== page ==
Outgoing Prime Minister David Cameron and his wife Samantha could be set for a move to the north-east, with rumours flying that they have their sights set on a stunning Aberdeenshire estate.
The current Conservative leader could be set to splash out more than £20million on 15,000 acre Tillypronie, near Tarland.
But the property has been at the centre of an EU funding row after it was revealed earlier this year that nearly £400,000 of farming subsidies were paid to the estate’s trust to plant trees.
According to the most recent figures, the Tillypronie Estate Trust received £385,279 from the Common Agricultural Policy (CAP) in 2014 for “first afforestation of agricultural and non-agricultural land”.
At the time, David Strang Steel, of estate managers Strutt & Parker, said the funds were a “one of payment” and said the estate “does not receive an annual subsidy from the EU.”
But the payments were criticised by UKIP MEP David Coburn who described the CAP system as a “mess” that could never be reformed.
He said: “There is some outrageous squandering of public money within the CAP payments system, which has grown into such a monolith that it has become pretty much unreformable.”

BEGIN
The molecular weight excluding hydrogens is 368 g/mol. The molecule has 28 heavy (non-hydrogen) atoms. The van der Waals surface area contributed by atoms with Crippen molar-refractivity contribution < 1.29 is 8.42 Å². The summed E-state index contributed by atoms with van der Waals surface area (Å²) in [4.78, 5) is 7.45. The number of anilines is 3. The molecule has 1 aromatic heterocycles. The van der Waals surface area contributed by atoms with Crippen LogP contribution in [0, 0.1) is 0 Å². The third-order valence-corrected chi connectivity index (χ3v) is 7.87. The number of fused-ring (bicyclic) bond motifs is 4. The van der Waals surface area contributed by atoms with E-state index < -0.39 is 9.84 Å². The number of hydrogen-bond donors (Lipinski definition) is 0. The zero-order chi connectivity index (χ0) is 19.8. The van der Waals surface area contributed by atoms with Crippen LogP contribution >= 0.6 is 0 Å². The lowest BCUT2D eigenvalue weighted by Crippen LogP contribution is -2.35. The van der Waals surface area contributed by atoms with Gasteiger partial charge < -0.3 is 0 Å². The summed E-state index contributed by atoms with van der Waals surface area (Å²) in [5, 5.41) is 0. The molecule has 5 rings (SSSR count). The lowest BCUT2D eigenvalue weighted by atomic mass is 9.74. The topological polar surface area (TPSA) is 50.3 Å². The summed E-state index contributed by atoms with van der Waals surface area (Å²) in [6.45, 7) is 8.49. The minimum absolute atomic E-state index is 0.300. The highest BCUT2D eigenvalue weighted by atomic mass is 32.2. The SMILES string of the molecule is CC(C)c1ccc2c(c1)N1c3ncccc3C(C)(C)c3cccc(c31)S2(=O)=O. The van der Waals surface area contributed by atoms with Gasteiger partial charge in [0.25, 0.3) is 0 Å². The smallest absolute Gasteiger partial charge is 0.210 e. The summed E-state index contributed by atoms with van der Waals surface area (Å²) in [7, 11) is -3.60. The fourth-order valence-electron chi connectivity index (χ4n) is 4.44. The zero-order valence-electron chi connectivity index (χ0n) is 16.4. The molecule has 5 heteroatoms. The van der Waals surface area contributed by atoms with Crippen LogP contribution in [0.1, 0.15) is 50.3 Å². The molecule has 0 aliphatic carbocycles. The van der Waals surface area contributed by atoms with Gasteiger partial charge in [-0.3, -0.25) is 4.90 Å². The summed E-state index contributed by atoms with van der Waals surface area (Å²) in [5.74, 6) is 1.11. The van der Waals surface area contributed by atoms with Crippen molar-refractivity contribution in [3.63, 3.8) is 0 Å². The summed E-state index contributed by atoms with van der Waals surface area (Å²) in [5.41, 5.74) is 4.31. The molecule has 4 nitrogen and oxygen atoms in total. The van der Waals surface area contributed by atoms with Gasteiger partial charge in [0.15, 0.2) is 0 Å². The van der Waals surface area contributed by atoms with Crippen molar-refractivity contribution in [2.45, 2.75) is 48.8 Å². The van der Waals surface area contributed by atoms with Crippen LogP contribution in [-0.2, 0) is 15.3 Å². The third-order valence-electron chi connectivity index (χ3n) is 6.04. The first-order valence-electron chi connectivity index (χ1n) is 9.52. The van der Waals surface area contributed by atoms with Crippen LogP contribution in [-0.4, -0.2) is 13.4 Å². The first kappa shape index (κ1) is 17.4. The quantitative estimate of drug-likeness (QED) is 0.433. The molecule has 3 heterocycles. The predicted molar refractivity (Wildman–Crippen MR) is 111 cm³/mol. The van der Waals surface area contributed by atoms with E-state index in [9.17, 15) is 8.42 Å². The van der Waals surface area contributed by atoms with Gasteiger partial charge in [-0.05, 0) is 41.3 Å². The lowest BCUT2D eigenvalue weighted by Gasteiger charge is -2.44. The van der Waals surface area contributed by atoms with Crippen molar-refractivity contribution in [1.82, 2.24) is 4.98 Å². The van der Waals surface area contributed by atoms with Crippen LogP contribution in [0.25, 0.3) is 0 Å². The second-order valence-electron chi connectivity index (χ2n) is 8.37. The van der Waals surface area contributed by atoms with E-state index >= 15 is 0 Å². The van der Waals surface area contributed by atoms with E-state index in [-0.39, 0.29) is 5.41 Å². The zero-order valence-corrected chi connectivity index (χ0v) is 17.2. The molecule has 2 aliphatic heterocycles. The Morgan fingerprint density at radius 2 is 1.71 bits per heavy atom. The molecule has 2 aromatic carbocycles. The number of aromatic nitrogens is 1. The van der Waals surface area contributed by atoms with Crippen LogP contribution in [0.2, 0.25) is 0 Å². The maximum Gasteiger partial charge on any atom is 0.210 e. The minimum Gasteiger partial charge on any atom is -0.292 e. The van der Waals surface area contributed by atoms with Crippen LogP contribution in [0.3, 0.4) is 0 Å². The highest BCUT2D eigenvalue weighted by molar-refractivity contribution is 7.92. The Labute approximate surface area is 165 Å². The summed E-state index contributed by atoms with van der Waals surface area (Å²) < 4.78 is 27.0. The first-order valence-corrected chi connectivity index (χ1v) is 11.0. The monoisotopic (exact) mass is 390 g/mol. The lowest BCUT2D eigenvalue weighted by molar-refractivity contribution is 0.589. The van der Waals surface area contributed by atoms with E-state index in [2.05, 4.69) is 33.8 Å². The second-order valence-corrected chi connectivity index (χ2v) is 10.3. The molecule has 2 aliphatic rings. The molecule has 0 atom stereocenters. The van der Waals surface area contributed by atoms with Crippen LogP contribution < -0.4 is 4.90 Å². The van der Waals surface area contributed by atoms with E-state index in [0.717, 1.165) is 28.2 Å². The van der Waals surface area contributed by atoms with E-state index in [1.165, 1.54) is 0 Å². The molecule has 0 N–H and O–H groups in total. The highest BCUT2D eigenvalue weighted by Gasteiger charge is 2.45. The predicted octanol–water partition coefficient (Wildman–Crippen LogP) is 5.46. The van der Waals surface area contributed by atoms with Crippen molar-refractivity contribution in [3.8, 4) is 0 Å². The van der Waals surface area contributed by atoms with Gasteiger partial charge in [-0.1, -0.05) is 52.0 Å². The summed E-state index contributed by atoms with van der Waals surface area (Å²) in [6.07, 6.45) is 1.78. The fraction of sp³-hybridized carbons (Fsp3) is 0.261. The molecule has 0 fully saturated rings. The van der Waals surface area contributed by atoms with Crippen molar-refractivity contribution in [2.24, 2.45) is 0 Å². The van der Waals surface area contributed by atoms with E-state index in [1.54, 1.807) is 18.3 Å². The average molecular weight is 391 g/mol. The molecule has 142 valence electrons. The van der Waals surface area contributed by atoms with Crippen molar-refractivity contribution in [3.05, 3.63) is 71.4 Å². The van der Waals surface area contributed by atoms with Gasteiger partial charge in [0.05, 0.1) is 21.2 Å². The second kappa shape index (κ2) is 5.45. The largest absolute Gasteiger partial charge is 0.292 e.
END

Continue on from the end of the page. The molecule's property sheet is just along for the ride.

The estate itself, an example of late Victorian Gothic-style, was built in 1867 by Queen Victoria’s physician Sir James Clark, with Victoria laying the first foundation stone.
The property has sweeping views across the Dee Valley, its own salmon fishing and is less than 20 miles from the Queen’s Balmoral estate.
It is currently owned by aristocratic barrister Philip Astor, a member of the Anglo-American Astor family, with ties to the Prime Minister’s wife.
Mrs Cameron is reported to be particularly keen on the property due to her family connections to the Astor clan through her mother’s second marriage.
But Mr Steel has insisted that the property is “absolutely not” for sale.
He told the Daily Record: “They have been selling off some of the farmland to the sitting tenants.”
Asked if there was any intention to sell, he replied: “No, not at the moment.”
Mr Cameron recently announced that he would resign as Prime Minister and leader of the Conservative party following the outcome of the EU referendum. He will stand down this autumn.